duplicate plating are expressed as colony forming units (CFU).


40
of colonization potential of the S. typhimurium strains, only recovery of CFUs from
Peyers patches are reported.
Once the parameters were optimized for the colonization of S. typhimurium strains,
a comparative study between the recombinant x4072/pDMDl and %4072/pYA292 parent
strains was conducted. There was a noticeable reduction in the level of CFUs recovered
from Peyers patches for the recombinant strain expressing the HagB gene (Fig 8). The
parent strain y4072/pYA292 had a mean (n=4) of 1 x 105 CFU while the recombinant
strain x4072/pDMDl had a mean (n=4) of only 1 x 102 CFU. One explanation for this
observation could be the fact that expression of a foreign gene might be inhibiting the
ability of the recombinant strain to express other genes that are initiated by in vivo signaling
and have critical, functional roles to survival of the strain in vivo.
Assay for Stable in vivo Expression of HagB
Parallel to the colonization studies of the recombinant S. typhimurium strain
x4072/pDMDl, the stability of in vivo expression of HagB was also investigated. The
recoverable viable colonies on LB agar with nalidixic acid were assayed further by colony
immunoblotting (see Chapter 2: Materials and Methods). All colonies were picked from
primary Peyers patch isolation plates and patched onto an LB/ nalidixic acid plate for
analysis. All colonies were shown to be positive (100 out of 100) for HagB expression
along with the positive control, S. typhimurium x4072/pDMDl from glycerol stock (Fig
9). In addition, a negative control, S. typhimurium x4072/pYA292 was also included to
ensure that there was no non-specific antibody binding. While this assay was actually
performed on recovered colonies grown in vitro and does not necessarily represent in vivo
expression, the results indicate that even after passage through the mouse (in vivo) model,
retention of the heterologous gene was stable in the recombinant strain.


6
4)
V3
3
O
£
fa
u
w)
o
fa
5-
4-
3-


*

2-
1
i
pYA292



i
pDMDl
Fig. 8: Colonization of Peyer's patches at 5 days after single oral immunization with S.
typhimurium strains %4072/pYA292 or %4072/pDMDl. Presented are individual colony forming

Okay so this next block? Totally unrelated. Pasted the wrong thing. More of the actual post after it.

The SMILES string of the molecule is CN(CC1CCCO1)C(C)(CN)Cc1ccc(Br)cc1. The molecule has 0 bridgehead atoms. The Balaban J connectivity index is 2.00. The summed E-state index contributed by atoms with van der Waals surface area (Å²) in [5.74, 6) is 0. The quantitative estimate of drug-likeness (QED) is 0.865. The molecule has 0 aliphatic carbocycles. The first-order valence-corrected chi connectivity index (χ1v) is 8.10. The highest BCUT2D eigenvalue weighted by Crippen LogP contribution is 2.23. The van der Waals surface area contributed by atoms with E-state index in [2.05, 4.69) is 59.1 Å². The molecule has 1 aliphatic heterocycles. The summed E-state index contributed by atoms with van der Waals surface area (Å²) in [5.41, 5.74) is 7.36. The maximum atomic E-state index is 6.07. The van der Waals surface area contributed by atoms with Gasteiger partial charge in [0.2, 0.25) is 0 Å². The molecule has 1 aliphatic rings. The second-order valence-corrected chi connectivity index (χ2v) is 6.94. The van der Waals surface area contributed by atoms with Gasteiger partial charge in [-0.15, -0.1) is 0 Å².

units (CFU) from individual mice (diamond) on LB agar with nalidixic acid and the group mean
(horizontal bar).


42
(-)-
(+)
m &
#V,I
J J
*' *
;
i
VW 5'/'
Fig. 9: Colony immunoblot of colonies recovered from Peyers patches
5 days after a single immunization in BALB/c mice. Colonies were
screened for stable production of HagB protein with anti-HagB
antibodies. Included were a negative control strain (-) of S.
typhimuriwn with pYA292 plasmid only, and a positive control (+) with
S. typhimuriwn %4072/ pDMDl from stock .


43
Oral Immunization Study in BALB/c Mice with Boosting at Week 14
Experimental Design
Previously, it had been reported that a recombinant S. typhimurium strain
x4072/pDMDl expressing the HagB protein was immunogenic in mice, inducing systemic
and mucosal immune responses (52). For most vaccines developed to date, boosting one
or two additional times has been found to be necessary for enhancement of immune
responses and the development of a potential for long-term memory responses. Due to the
diverse compositions of mucosal vaccines developed, conflicting reports would argue
whether the potential to induce a long-term memory response exists. In this experiment,
we evaluated the ability to induce systemic and mucosal recall immune responses after oral
immunization and boosting with the cloned hagB gene and examined the IgG sub-class
distribution of anti-HagB and anti-Salmonella antibodies induced at different stages of the